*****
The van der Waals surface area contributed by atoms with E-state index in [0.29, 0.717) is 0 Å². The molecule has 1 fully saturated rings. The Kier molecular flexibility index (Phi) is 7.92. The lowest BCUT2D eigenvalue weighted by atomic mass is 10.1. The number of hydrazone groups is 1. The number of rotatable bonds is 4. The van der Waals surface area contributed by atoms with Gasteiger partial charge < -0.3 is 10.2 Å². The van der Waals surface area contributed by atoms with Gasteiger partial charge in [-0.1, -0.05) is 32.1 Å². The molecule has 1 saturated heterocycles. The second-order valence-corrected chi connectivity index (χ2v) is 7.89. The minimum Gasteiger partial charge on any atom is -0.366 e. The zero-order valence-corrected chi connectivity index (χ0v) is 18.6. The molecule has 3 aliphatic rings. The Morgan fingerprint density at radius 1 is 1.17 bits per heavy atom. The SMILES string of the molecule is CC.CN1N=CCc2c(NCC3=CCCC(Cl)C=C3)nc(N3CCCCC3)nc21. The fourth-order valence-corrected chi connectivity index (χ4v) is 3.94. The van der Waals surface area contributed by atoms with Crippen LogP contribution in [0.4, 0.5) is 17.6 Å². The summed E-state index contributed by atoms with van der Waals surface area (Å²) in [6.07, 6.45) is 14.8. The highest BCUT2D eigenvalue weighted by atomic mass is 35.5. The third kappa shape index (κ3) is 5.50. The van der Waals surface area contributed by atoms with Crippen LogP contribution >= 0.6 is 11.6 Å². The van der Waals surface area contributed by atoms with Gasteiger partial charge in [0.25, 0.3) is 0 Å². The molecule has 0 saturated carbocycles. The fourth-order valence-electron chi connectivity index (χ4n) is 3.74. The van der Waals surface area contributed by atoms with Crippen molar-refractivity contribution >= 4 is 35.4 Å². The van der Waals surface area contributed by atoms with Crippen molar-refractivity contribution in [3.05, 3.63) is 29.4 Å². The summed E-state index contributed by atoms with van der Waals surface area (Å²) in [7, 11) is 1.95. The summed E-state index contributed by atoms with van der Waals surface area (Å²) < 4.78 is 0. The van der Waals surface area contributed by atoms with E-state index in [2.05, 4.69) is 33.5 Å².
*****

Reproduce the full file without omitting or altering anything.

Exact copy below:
The van der Waals surface area contributed by atoms with E-state index in [0.29, 0.717) is 0 Å². The molecule has 1 fully saturated rings. The Kier molecular flexibility index (Phi) is 7.92. The lowest BCUT2D eigenvalue weighted by atomic mass is 10.1. The number of hydrazone groups is 1. The number of rotatable bonds is 4. The van der Waals surface area contributed by atoms with Gasteiger partial charge < -0.3 is 10.2 Å². The van der Waals surface area contributed by atoms with Gasteiger partial charge in [-0.1, -0.05) is 32.1 Å². The molecule has 1 saturated heterocycles. The second-order valence-corrected chi connectivity index (χ2v) is 7.89. The minimum Gasteiger partial charge on any atom is -0.366 e. The zero-order valence-corrected chi connectivity index (χ0v) is 18.6. The molecule has 3 aliphatic rings. The Morgan fingerprint density at radius 1 is 1.17 bits per heavy atom. The SMILES string of the molecule is CC.CN1N=CCc2c(NCC3=CCCC(Cl)C=C3)nc(N3CCCCC3)nc21. The fourth-order valence-corrected chi connectivity index (χ4v) is 3.94. The van der Waals surface area contributed by atoms with Crippen LogP contribution in [0.4, 0.5) is 17.6 Å². The summed E-state index contributed by atoms with van der Waals surface area (Å²) in [6.07, 6.45) is 14.8. The highest BCUT2D eigenvalue weighted by atomic mass is 35.5. The third kappa shape index (κ3) is 5.50. The van der Waals surface area contributed by atoms with Crippen LogP contribution >= 0.6 is 11.6 Å². The van der Waals surface area contributed by atoms with Gasteiger partial charge in [0.25, 0.3) is 0 Å². The molecule has 0 saturated carbocycles. The fourth-order valence-electron chi connectivity index (χ4n) is 3.74. The van der Waals surface area contributed by atoms with Crippen molar-refractivity contribution >= 4 is 35.4 Å². The van der Waals surface area contributed by atoms with Crippen molar-refractivity contribution in [3.05, 3.63) is 29.4 Å². The summed E-state index contributed by atoms with van der Waals surface area (Å²) in [7, 11) is 1.95. The summed E-state index contributed by atoms with van der Waals surface area (Å²) < 4.78 is 0. The van der Waals surface area contributed by atoms with E-state index in [2.05, 4.69) is 33.5 Å².